Chinese COVID-19 Signals Dampen Oil Prices

November 8, 2022
Oil Prices fall

By Adedapo Adesanya

Oil prices edged lower on Monday over strict COVID-19 restrictions in China, the world’s top crude importer, with Brent crude futures losing 36 cents to trade at $98.21 a barrel, as the United States West Texas Intermediate crude dropped 36 cents to $92.25 a barrel.

Prices rose earlier in the session on news that Chinese leaders were considering reopening the economy from strict COVID-19 restrictions but were proceeding slowly and had set no timeline.

Chinese government officials then signalled the government had no intention of changing its approach to Covid containment, which meant large-scale lockdowns would continue in case of infection flare-ups, affecting demand for crude.

Last week, unverified reports on social media said there were signals the world’s largest oil importer may reconsider its strict approach to COVID-19, and that boosted oil prices for a short while, but in the absence of official confirmation of the news, the boost was short-lived.

The country’s strict COVID containment approach is still able to control the virus, despite the high transmissibility of COVID variants and asymptomatic carriers, according to China’s National Health Commission.

China’s zero-COVID policy includes lockdowns, quarantining and rigorous testing aimed at stopping the spread of the coronavirus.

Meanwhile, China’s imports and exports contracted unexpectedly in October, but its crude oil imports rebounded to the highest level since May.

Exports fell by 0.3 per cent in October on an annual basis, missing analyst expectations, which were for an increase of 4.3 per cent.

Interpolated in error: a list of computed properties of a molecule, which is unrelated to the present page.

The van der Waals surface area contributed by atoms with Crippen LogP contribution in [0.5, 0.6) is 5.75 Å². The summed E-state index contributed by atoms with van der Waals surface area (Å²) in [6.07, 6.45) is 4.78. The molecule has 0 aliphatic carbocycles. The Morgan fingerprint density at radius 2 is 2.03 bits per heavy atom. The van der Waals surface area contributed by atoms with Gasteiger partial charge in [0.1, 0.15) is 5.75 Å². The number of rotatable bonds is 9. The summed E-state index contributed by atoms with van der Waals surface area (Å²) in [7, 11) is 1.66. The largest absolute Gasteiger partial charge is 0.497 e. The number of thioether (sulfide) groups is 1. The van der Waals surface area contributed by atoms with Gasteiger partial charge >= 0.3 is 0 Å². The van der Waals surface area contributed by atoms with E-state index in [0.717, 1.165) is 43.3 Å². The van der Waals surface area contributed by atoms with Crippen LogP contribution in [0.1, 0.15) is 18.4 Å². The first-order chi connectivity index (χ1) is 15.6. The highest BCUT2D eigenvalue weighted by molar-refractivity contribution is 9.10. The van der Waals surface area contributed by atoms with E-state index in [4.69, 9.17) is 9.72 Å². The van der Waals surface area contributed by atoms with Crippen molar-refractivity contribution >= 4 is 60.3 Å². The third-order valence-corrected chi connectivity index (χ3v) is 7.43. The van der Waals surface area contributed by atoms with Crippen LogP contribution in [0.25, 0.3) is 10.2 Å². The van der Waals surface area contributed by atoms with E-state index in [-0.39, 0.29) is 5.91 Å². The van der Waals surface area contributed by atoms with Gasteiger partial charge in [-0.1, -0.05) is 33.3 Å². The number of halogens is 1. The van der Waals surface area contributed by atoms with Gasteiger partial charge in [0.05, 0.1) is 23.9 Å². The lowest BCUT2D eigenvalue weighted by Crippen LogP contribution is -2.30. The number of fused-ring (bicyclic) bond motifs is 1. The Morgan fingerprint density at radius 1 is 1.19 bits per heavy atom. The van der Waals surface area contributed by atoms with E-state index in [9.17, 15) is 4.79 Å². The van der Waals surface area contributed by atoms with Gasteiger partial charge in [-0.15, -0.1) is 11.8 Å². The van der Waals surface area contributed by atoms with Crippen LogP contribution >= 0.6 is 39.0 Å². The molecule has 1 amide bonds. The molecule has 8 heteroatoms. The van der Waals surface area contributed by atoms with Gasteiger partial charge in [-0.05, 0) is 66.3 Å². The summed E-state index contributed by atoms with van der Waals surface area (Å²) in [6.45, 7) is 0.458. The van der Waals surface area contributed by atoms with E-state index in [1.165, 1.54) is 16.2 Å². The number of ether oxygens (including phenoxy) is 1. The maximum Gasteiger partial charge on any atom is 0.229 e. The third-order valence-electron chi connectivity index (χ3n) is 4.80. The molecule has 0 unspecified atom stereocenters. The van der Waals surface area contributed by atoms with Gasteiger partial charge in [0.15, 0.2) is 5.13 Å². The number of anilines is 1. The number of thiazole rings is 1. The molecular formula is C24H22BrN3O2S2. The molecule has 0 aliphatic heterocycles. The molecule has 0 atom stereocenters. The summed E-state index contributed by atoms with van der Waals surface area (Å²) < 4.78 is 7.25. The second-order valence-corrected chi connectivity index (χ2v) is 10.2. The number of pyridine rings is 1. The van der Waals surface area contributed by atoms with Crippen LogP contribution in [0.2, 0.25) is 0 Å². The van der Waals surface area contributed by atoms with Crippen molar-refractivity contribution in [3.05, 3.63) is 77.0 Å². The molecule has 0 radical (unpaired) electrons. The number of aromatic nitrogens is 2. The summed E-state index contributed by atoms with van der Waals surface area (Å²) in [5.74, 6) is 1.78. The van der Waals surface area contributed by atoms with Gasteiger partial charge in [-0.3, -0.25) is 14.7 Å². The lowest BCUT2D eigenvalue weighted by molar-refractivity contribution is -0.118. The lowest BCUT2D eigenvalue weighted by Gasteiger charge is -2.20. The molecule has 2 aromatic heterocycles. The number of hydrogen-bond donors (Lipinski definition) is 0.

Imports also fell, the data showed, by 0.7 per cent, versus expectations for moderate growth of 0.1 per cent. Out of this, crude oil imports in October rebounded to the highest level since May, up 14 per cent from a low base a year earlier in their first annual growth in five months, data showed on Monday.

It brought in 43.14 million tonnes of crude oil last month, equivalent to 10.16 million barrels per day.

Adding some price support, the US Dollar sank against the Euro on Monday, while the Pound Sterling was supported by risk-on sentiment. A weakening dollar makes greenback-denominated oil less expensive for other currency holders, helping push prices higher.

Oil prices have also been underpinned by expectations of tighter supplies when the European Union’s embargo on Russia’s seaborne crude exports starts on December 5.

Adedapo Adesanya

Adedapo Adesanya is a journalist, polymath, and connoisseur of everything art. When he is not writing, he has his nose buried in one of the many books or articles he has bookmarked or simply listening to good music with a bottle of beer or wine. He supports the greatest club in the world, Manchester United F.C.

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